4. Have new people introduced.
5. Open the worship portion of the meeting, through a time of song, prayer, and a brief testimony. It is advisable to record prayer requests and to choose a designated prayer leader.
6. Direct prayer
Designate others to pray.
Direct the group on how to pray. This might also include recording prayer requests or praise reports of answered prayer. Remember to pray for your group’s target family, your community, and your mission project.
7. Record significant prayer requests, including:
Name of person making request.
Nature of request made.
Telephone number of person making request.
Praise report of answered prayer. By keeping a written record of a request, the prayer leader can know to ask what happened in that area the next time the group meets. Moreover, the giving of the praise reports for answered prayer builds the faith of the group.
8. Introduce the small-group discussion leader, and help make the transition from worship to Bible study.
9. Make sure announcements are made at the beginning or end of the meetings, and that the leader or another person closes the meeting in prayer.
10. Activate a prayer chain within the group, connect with prayer chains in other groups, and coordinate prayer needs at times other than the meetings.
11. Take a wide variety of approaches in prayer, such as circle prayer, directed prayer, conversational prayer, and praying through the newspaper. Be creative.
12. Coordinate with the assistant leader to give prayer its proper priority.
Responsibilities of Children’s Coordinator
1. Attend designated training sessions supervised by the leadership of the church children’s department.
2. Supervise children taken to church or another place for child care, or supervise children taught in either another portion of the same house or a different home during the adult group meeting.
3. Serve as as liaison between the group and child care needs. Secure a sitter or appoint one from within the group or coordinate use of the church nursery facilities. Teach the children’s group, using Bible stories, prayer, crafts, and activities.
4. Work with the assistant leader or records secretary in including information about the children on the small-group participant information form and written report.
5. Make personal calls to children who are visitors, new believers, absent members, and have pronounced needs as well as phoning parents with any pertinent information.
6. Make announcements in the adult group concerning important information on the children’s group or child care.
Responsibilities of the Greeter
1. Arrive early for each small-group meeting, in order to assist the host or hostess in greeting participants.
2. See that all members and visitors wear name tags.
3. Enthusiastically and warmly welcome everyone at the door.
4. Introduce new participants to the group, and help everyone comfortably mingle during refreshments.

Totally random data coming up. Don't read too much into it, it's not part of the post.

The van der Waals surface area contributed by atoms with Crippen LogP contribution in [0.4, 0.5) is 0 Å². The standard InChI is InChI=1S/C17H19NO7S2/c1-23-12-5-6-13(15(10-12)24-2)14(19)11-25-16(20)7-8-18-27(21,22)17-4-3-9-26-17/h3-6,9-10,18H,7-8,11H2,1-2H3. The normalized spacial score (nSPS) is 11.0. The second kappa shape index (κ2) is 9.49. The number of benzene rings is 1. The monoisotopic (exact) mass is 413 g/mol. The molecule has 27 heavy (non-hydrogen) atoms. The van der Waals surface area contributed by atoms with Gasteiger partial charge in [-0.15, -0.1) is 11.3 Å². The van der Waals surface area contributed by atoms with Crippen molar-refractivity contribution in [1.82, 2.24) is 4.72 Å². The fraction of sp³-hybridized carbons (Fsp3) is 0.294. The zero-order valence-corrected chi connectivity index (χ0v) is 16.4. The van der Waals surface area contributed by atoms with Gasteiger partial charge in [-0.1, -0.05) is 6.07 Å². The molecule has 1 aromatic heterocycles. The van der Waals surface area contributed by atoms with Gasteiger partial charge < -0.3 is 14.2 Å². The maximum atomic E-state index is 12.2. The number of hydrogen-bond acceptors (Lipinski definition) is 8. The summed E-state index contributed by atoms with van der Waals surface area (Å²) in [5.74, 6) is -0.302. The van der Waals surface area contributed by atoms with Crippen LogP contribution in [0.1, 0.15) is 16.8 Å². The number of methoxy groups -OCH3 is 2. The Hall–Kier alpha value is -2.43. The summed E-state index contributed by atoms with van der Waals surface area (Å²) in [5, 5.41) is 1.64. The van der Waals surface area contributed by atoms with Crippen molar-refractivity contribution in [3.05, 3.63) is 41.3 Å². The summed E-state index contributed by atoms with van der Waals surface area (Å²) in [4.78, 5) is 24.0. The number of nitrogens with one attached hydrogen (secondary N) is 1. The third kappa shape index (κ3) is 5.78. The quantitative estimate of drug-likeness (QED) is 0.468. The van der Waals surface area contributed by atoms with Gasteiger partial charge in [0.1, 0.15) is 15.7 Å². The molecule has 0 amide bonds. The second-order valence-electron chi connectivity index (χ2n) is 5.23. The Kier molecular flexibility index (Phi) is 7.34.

5. Find out information on any new individuals, and channel this information to the assistant leader or records secretary.
6. Make certain each new person is introduced to the group in the meeting time. This task is primarily the worship leader’s, but he or she might delegate it to the greeters, or might forget to mention a name that the greeter would recall.
Suggested Meeting Format
6:30-7:00 Team prayer. Those in the small-group leadership team arrive early for prayer and discussion.
7:00-7:20 Greet participants. Greeters welcome arriving participants, introduce them to the discussion leader and others, and hand out name tags. Refreshments can be made available at this time or at conclusion. All are encouraged to talk and fellowship.
7:20-7:30 Meeting begins. The worship leader or discussion leader gathers everyone in the designated room.
7:30-7:45 Prayer and worship. The worship leader directs the group in prayer, readings, and song, and possibly testimonies.
7:45-8:30 Bible study. Interaction is a vital key and should be the goal of every discussion leader.
8:30-9:00 Prayer, ministry, and fellowship. Time for prayer and ministry to the needs of those present, possibly followed by refreshments and fellowship.
9:00-… Conclusion. The group meeting is concluded. Members may linger for a few minutes.
Leadership Team Creed
1. I will read my Bible daily and take time to develop a growing personal relationship with the Lord Jesus Christ.
2. I will continuously look for the spiritually lost and needy, and enthusiastically lead others to our Lord Jesus Christ.
3. I will pray daily for the unsaved in my community, the needs of those in my small group, the leadership at my church, and coming meetings and activities.
4. I will lead those in my group from a position of being served to serving others and work in full cooperation with the leadership team.